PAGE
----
Derek Adams (London, UK): Two Poems


This is not the bright shiny gold
of the High
Street jewellers
but the deep yellow gold
of a late summer's afternoon,
of sand and tanned skin,
of ripe wheat waving in the wind
and the wave of your hair,
of the buttercup reflected under your chin,
of skate meuniere
and sweet Sauternes wine,
of a single malt nightcap
and a yellow bedspread,
of fresh orange juice
and toast spread with honey,
of the morning sunlight shining
through the down on your thigh.


12:04 am-- the floodlights
of Sacre Coeur have just died.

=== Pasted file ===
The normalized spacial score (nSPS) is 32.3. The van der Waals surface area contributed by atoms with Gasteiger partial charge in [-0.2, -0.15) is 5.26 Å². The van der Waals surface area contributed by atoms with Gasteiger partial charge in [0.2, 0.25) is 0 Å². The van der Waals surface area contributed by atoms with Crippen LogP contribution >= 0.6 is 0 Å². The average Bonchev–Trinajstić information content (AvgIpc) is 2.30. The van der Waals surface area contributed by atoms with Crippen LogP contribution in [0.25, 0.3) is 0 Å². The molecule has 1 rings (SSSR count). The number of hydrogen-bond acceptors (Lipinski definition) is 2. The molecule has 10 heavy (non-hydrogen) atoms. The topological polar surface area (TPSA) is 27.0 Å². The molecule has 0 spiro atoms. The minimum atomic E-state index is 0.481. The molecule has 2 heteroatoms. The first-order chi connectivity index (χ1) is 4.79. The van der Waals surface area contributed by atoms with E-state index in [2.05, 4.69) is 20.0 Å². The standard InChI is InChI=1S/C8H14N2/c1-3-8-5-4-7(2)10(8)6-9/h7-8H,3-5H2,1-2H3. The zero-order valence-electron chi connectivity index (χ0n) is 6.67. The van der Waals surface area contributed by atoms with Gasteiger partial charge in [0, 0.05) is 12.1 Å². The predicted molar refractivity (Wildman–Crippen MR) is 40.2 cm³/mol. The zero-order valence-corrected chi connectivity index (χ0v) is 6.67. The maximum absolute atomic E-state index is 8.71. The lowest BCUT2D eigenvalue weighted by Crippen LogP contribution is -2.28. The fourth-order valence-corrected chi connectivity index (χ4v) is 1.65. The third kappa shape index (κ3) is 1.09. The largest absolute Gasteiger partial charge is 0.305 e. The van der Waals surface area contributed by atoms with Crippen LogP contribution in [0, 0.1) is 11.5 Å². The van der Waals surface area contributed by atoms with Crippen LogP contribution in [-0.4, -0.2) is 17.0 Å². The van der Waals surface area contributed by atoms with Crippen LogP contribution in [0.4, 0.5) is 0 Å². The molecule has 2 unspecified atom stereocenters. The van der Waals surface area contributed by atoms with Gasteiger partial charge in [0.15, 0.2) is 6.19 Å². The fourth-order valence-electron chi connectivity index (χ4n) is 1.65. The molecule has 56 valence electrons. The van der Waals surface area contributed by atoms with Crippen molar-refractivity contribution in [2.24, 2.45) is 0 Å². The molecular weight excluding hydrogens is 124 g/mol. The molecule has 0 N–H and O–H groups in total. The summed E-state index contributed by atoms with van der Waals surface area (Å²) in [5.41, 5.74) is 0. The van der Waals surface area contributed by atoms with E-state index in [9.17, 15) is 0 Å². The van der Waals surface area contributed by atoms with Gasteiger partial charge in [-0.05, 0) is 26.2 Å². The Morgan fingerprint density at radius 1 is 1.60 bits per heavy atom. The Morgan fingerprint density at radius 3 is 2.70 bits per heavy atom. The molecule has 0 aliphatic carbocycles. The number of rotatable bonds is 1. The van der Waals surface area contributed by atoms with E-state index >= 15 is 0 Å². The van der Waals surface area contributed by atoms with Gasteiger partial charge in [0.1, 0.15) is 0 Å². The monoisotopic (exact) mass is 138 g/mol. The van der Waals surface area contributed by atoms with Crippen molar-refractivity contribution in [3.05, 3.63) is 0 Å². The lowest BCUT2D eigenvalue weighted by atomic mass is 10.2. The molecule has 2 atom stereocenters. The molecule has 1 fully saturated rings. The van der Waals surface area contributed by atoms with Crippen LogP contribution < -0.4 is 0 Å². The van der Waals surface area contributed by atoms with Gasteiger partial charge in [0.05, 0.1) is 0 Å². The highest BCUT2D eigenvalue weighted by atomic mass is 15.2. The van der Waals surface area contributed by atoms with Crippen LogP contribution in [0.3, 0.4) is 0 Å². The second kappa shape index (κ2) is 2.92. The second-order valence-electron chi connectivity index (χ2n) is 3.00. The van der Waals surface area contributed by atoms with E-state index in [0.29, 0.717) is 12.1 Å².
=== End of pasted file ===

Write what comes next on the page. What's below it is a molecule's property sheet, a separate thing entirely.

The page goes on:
Tourists are still being drawn
by the pavement artists
in the Place du Tertre.

Just around the corner,
a boy perches on a low wall
his back to the city.
Her back to him; on his lap,
a girl, legs astride his.

Her right hand pushes
a short denim skirt
down between white legs.
Her left hand bunches
pale blue knickers into a ball.

She is a metronome,
keeping time
with African rhythms
that rise on air
sweet with Moroccan Black

from the tiered gardens
next to the funiculaire,
where a group of young Algerians
beat painted derbouka
gripped between their knees.

Beyond the couple, against the dark
the lights of the city
wink through traffic fumes,
the Eiffel tower
so small it would fit on a key ring.